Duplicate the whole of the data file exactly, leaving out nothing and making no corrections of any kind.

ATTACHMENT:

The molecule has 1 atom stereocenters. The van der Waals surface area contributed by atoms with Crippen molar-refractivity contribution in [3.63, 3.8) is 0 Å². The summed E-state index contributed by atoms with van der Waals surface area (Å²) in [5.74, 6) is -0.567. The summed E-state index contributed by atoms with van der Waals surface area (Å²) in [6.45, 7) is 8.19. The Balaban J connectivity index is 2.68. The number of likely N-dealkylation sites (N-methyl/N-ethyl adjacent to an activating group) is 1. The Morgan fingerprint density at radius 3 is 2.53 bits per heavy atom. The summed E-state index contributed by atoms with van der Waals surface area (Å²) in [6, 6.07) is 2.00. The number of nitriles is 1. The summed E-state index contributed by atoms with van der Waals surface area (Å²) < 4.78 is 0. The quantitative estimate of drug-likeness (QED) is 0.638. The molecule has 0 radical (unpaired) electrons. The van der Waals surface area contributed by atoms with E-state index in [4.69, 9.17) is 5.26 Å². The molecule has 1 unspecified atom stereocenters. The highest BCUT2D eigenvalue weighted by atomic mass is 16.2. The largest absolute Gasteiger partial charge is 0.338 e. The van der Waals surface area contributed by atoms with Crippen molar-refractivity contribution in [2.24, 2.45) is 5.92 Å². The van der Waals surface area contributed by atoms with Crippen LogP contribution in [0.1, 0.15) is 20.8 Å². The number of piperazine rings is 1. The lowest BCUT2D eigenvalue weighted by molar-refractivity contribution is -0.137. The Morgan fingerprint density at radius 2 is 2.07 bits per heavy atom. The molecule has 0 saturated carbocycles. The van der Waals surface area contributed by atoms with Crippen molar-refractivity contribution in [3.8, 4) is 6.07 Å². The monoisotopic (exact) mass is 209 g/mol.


The molecule has 1 atom stereocenters. The van der Waals surface area contributed by atoms with Crippen molar-refractivity contribution in [3.63, 3.8) is 0 Å². The summed E-state index contributed by atoms with van der Waals surface area (Å²) in [5.74, 6) is -0.567. The summed E-state index contributed by atoms with van der Waals surface area (Å²) in [6.45, 7) is 8.19. The Balaban J connectivity index is 2.68. The number of likely N-dealkylation sites (N-methyl/N-ethyl adjacent to an activating group) is 1. The Morgan fingerprint density at radius 3 is 2.53 bits per heavy atom. The summed E-state index contributed by atoms with van der Waals surface area (Å²) in [6, 6.07) is 2.00. The number of nitriles is 1. The summed E-state index contributed by atoms with van der Waals surface area (Å²) < 4.78 is 0. The quantitative estimate of drug-likeness (QED) is 0.638. The molecule has 0 radical (unpaired) electrons. The van der Waals surface area contributed by atoms with E-state index in [4.69, 9.17) is 5.26 Å². The molecule has 1 unspecified atom stereocenters. The highest BCUT2D eigenvalue weighted by atomic mass is 16.2. The largest absolute Gasteiger partial charge is 0.338 e. The van der Waals surface area contributed by atoms with Crippen molar-refractivity contribution in [2.24, 2.45) is 5.92 Å². The van der Waals surface area contributed by atoms with Crippen LogP contribution in [0.1, 0.15) is 20.8 Å². The number of piperazine rings is 1. The lowest BCUT2D eigenvalue weighted by molar-refractivity contribution is -0.137. The Morgan fingerprint density at radius 2 is 2.07 bits per heavy atom. The molecule has 0 saturated carbocycles. The van der Waals surface area contributed by atoms with Crippen molar-refractivity contribution in [3.8, 4) is 6.07 Å². The monoisotopic (exact) mass is 209 g/mol.